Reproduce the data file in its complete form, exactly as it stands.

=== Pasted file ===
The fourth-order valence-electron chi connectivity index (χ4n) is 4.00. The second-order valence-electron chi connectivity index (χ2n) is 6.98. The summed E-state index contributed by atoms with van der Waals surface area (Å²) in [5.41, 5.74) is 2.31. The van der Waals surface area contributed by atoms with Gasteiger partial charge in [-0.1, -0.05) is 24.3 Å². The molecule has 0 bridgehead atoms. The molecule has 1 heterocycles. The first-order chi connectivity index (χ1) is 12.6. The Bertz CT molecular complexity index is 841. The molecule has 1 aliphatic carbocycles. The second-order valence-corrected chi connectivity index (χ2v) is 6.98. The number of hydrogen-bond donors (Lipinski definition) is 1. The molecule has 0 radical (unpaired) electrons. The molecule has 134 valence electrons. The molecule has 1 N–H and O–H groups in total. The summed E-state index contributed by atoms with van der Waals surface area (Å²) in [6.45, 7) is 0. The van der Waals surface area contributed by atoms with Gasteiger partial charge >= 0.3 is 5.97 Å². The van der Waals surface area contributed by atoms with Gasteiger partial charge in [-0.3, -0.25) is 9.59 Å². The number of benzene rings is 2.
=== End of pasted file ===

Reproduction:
The fourth-order valence-electron chi connectivity index (χ4n) is 4.00. The second-order valence-electron chi connectivity index (χ2n) is 6.98. The summed E-state index contributed by atoms with van der Waals surface area (Å²) in [5.41, 5.74) is 2.31. The van der Waals surface area contributed by atoms with Gasteiger partial charge in [-0.1, -0.05) is 24.3 Å². The molecule has 0 bridgehead atoms. The molecule has 1 heterocycles. The first-order chi connectivity index (χ1) is 12.6. The Bertz CT molecular complexity index is 841. The molecule has 1 aliphatic carbocycles. The second-order valence-corrected chi connectivity index (χ2v) is 6.98. The number of hydrogen-bond donors (Lipinski definition) is 1. The molecule has 0 radical (unpaired) electrons. The molecule has 134 valence electrons. The molecule has 1 N–H and O–H groups in total. The summed E-state index contributed by atoms with van der Waals surface area (Å²) in [6.45, 7) is 0. The van der Waals surface area contributed by atoms with Gasteiger partial charge >= 0.3 is 5.97 Å². The van der Waals surface area contributed by atoms with Gasteiger partial charge in [-0.3, -0.25) is 9.59 Å². The number of benzene rings is 2.